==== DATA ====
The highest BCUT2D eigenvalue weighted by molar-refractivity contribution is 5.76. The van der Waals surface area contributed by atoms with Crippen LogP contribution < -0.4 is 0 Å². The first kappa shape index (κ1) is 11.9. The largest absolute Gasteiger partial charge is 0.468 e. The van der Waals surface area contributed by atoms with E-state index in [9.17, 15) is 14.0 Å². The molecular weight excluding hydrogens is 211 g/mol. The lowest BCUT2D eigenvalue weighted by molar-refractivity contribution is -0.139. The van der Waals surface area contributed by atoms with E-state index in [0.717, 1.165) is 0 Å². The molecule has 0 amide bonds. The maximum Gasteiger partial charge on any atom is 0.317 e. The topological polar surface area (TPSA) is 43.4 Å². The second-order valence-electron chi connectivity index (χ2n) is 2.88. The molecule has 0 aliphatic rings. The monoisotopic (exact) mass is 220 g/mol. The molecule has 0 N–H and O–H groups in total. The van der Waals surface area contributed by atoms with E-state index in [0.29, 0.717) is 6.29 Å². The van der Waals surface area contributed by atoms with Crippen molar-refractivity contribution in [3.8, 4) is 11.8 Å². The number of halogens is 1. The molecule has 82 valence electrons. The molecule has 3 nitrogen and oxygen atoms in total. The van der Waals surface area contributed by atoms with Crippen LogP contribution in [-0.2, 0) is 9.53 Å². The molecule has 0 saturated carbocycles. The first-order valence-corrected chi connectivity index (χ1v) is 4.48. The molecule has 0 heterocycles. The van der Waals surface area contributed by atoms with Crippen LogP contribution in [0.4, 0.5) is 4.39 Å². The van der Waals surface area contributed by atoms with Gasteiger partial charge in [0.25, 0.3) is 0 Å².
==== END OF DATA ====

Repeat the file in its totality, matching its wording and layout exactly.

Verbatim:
The highest BCUT2D eigenvalue weighted by molar-refractivity contribution is 5.76. The van der Waals surface area contributed by atoms with Crippen LogP contribution < -0.4 is 0 Å². The first kappa shape index (κ1) is 11.9. The largest absolute Gasteiger partial charge is 0.468 e. The van der Waals surface area contributed by atoms with E-state index in [9.17, 15) is 14.0 Å². The molecular weight excluding hydrogens is 211 g/mol. The lowest BCUT2D eigenvalue weighted by molar-refractivity contribution is -0.139. The van der Waals surface area contributed by atoms with E-state index in [0.717, 1.165) is 0 Å². The molecule has 0 amide bonds. The maximum Gasteiger partial charge on any atom is 0.317 e. The topological polar surface area (TPSA) is 43.4 Å². The second-order valence-electron chi connectivity index (χ2n) is 2.88. The molecule has 0 aliphatic rings. The monoisotopic (exact) mass is 220 g/mol. The molecule has 0 N–H and O–H groups in total. The van der Waals surface area contributed by atoms with E-state index in [0.29, 0.717) is 6.29 Å². The van der Waals surface area contributed by atoms with Crippen molar-refractivity contribution in [3.8, 4) is 11.8 Å². The number of halogens is 1. The molecule has 82 valence electrons. The molecule has 3 nitrogen and oxygen atoms in total. The van der Waals surface area contributed by atoms with Crippen LogP contribution in [-0.2, 0) is 9.53 Å². The molecule has 0 saturated carbocycles. The first-order valence-corrected chi connectivity index (χ1v) is 4.48. The molecule has 0 heterocycles. The van der Waals surface area contributed by atoms with Crippen LogP contribution in [0.4, 0.5) is 4.39 Å². The van der Waals surface area contributed by atoms with Gasteiger partial charge in [0.25, 0.3) is 0 Å².